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Baltimore Police Make Arrest In Killing Of Dante Barksdale

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AP Photo/Patrick Semansky
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Dante Barksdale poses for a portrait. On Thursday, Baltimore police officials announced an arrest in his killing.

Baltimore police have announced an arrest in the killing of prominent anti-violence activist and “the heart and soul of Baltimore” Dante “Tater” Barksdale, which rocked the city last January.

Police said they arrested Garrick L. Powell Jr., 28 on the 400 block of N Ellwood Ave in East Baltimore early Thursday morning. They declined to provide a motive, citing ongoing investigations, but said at a news conference that the killing did not appear to be random.

“Earlier this year, Dante Barksdale – the heart and soul of Baltimore – became a victim of the very gun violence he was determined to prevent. But thanks to the diligent work of the Baltimore Police Department, a suspect in Dante’s murder has now been apprehended,” Mayor Brandon Scott said at the news conference.

Barksdale died after being shot on Jan. 17 outside the Douglass Homes housing project. The Safe Street leader’s death sent resounding waves of shock and grief through Baltimore and beyond; the announcement of Powell’s arrest is the first update investigators have provided since they pledged to find who was responsible for the killing on the day it happened.

Shantay Jackson, the Director of the Mayor’s Office of Neighborhood Safety and Engagement, said she was not aware of any connection between Powell and Safe Streets, a city program that hires community members to resolve conflicts. Scott said investigators are not aware of any relationship between Powell and Barksdale.

“Dante’s murder was a blow to Baltimore and the ongoing work of violence prevention. The identification of a suspect in Dante’s murder leaves MONSE and the Safe Streets family with mixed feelings: sadness about the conditions that result in conflicts leading to murder, and relief that old wounds can finally heal,” she said. “We must continue to approach public safety through a public health lens and help young people find emotionally and behaviorally safe ways to address conflict.”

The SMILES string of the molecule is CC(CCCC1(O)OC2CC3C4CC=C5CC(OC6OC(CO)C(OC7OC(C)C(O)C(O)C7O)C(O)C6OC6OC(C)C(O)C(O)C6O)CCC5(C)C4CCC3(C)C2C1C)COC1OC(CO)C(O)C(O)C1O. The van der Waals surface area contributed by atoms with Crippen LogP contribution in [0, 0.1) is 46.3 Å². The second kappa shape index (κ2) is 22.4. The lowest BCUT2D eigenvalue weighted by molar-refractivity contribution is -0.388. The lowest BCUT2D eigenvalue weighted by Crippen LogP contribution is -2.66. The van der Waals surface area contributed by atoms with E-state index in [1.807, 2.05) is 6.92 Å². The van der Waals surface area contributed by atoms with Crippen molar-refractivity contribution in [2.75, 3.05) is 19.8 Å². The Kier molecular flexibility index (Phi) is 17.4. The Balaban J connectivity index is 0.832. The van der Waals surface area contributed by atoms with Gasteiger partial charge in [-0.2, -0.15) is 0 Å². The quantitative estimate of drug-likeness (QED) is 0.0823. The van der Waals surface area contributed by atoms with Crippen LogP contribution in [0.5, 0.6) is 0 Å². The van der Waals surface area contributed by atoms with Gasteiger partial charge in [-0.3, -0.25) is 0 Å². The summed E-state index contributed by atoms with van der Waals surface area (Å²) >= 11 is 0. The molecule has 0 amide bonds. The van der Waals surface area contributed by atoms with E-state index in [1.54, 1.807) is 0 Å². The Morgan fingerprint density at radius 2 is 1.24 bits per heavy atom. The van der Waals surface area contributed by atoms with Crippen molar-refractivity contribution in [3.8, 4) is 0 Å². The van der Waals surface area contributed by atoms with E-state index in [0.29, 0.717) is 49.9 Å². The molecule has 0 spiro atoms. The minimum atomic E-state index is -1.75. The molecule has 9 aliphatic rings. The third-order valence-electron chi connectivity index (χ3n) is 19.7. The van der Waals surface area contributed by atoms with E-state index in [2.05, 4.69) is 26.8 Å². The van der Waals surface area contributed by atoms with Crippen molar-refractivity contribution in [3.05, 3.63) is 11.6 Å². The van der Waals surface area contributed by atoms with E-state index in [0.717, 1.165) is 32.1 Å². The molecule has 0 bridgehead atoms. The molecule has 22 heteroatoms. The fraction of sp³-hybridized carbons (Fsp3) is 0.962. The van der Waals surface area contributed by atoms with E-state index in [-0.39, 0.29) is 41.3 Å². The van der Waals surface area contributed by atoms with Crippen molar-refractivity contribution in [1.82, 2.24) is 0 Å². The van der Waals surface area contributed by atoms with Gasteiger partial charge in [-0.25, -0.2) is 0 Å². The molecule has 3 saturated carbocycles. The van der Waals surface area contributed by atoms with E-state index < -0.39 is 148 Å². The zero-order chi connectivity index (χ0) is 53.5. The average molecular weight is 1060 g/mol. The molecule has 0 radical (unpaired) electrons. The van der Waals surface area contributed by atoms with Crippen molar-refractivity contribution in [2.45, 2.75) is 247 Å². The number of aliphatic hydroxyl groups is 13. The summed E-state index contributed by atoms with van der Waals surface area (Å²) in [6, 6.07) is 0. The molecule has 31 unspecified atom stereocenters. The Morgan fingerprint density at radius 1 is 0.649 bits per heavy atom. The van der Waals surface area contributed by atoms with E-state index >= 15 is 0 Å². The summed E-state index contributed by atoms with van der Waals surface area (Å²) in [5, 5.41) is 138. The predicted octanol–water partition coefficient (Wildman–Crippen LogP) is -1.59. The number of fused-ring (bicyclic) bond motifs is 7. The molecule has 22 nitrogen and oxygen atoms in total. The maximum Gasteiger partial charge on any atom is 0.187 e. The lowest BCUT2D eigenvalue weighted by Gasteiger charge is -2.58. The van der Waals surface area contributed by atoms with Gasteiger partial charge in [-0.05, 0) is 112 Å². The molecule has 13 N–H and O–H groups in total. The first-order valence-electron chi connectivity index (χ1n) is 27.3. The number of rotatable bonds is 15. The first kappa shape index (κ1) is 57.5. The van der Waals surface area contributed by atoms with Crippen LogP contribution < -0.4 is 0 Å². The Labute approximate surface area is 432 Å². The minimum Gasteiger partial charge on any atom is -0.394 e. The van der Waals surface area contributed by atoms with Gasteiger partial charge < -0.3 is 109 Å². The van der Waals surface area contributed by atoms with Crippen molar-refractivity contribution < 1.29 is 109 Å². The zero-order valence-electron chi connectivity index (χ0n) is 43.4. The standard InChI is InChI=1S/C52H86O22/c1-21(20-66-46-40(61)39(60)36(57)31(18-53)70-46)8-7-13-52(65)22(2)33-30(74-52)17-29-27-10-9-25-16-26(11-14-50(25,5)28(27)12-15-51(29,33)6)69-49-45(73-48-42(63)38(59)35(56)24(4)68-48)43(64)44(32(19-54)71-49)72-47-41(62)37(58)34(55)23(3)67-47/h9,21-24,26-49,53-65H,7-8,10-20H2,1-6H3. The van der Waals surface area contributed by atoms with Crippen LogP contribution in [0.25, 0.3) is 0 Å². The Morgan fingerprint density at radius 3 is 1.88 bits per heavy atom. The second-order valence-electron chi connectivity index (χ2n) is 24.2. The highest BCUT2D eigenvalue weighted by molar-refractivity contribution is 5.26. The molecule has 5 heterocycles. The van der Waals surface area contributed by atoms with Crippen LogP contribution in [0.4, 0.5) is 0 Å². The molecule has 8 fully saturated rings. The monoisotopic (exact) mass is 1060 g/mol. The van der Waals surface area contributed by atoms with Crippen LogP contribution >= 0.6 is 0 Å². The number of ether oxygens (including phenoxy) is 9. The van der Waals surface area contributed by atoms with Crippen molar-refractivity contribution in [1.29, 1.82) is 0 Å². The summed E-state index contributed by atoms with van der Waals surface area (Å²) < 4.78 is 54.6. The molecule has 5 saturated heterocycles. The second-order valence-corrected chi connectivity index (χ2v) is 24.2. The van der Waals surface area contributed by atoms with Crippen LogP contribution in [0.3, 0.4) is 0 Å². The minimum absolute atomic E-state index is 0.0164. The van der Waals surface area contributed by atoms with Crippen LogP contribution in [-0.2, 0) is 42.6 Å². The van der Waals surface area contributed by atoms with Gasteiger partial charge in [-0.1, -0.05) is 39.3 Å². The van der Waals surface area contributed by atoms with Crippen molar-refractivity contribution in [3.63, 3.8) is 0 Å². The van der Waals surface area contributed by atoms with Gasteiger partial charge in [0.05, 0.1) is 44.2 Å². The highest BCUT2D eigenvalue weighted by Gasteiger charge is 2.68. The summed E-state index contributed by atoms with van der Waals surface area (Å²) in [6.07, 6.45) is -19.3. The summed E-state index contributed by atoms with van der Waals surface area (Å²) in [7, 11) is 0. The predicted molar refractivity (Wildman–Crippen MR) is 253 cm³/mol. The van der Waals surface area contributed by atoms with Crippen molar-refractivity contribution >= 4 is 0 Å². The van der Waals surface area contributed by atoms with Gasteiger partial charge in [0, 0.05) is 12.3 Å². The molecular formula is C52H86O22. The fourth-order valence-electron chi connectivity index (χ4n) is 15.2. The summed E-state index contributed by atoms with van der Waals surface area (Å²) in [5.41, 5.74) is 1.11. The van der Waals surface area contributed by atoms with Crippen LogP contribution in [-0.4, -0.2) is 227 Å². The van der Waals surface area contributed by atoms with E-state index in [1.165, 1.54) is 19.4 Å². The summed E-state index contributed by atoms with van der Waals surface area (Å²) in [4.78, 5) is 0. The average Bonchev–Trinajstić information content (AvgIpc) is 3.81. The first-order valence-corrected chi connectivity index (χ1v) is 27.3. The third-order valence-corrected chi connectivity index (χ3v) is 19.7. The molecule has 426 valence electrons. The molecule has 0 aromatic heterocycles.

Police officials said they charged Powell based on multiple streams of evidence, including forensic data, interviews, video and partnerships with federal agencies including the Bureau of Alcohol, Tobacco, Firearms and Explosives and the FBI.

“Dante embodied a message of redemption and peace, and used his own experience as a living testimony for young people to resolve conflicts without resorting to violence,” Police Commissioner Michael Harrison said in a statement. “I look forward to working with the State’s Attorney Office to ensure justice is served, and I remain committed to partnering with Mayor Scott and all of our communities to tackle gun violence in Baltimore.”

Powell is not a stranger to the criminal justice system: he was awaiting trial on unrelated gun charges issued in February in Anne Arundel County. Records show he was searched during a traffic stop in Brooklyn Park; county police said he carried two 9 mm handguns, marijuana, heroin and fentanyl, as well as about $4,500 in cash. After his arrest, he was released without bail.

In 2015, Powell received a sentence of 15 years in prison with four of those years suspended after being convicted for the intimidation of a juror or witness. In 2017, he was sentenced to 11 years in prison for a probation violation, after Baltimore County police said he was found carrying cocaine during a search. Powell was freed last year, after the Court of Special Appeals overturned his sentence — judges said state prosecutors failed to call a drug chemist as a witness for the cocaine.

The Baltimore Sun reported that Powell was charged and cleared of murder in 2013. In 2012, he was charged with first-degree murder and the charges were either dropped or he was found not guilty, the newspaper reported.

Scott said Powell’s lengthy history of police interactions demonstrates the need for coordination between local governments.

“We have to get everyone at the table... because we cannot consistently have folks who clearly should not have been out on the streets, out on the streets,” he said. “We have to make sure that the systems are talking so that families aren't going through this.”

Friends and colleagues of Barksdale also spoke at the press conference, remembering a beloved activist who grew up in Baltimore at the height of Zero Tolerance, served time in prison and used his turbulent life experience to fuel his desire and efforts to engage with communities and settle conflicts without violence.

Barksdale was persistently in neighborhoods where “most people won't go” to reach young people, the mayor said.

“Like all of us, he was far from perfect,” Scott said. “But he was called for a perfect mission for his life, and his mission was to eradicate the harsh legacy of violence that has plagued our city for generations.”

Erricka Bridgeford, an anti-violence activist and co-founder of Baltimore Ceasefire 365, called the news of Powell’s arrest a relief.

“While it is a relief and a sense of justice when somebody goes to trial for murdering your person, It is also a very grueling process to go to court,” she said. His family “is going to need us more than ever.”

“Tater said, ‘There is a triumph in every tragedy,’” she said. “And so while this is a tragedy… we still have to do something with that pain as well. And so I'm also just sending love and encouragement and uplifting the city right now, to use this tragedy and find the triumph and find the joy in it.”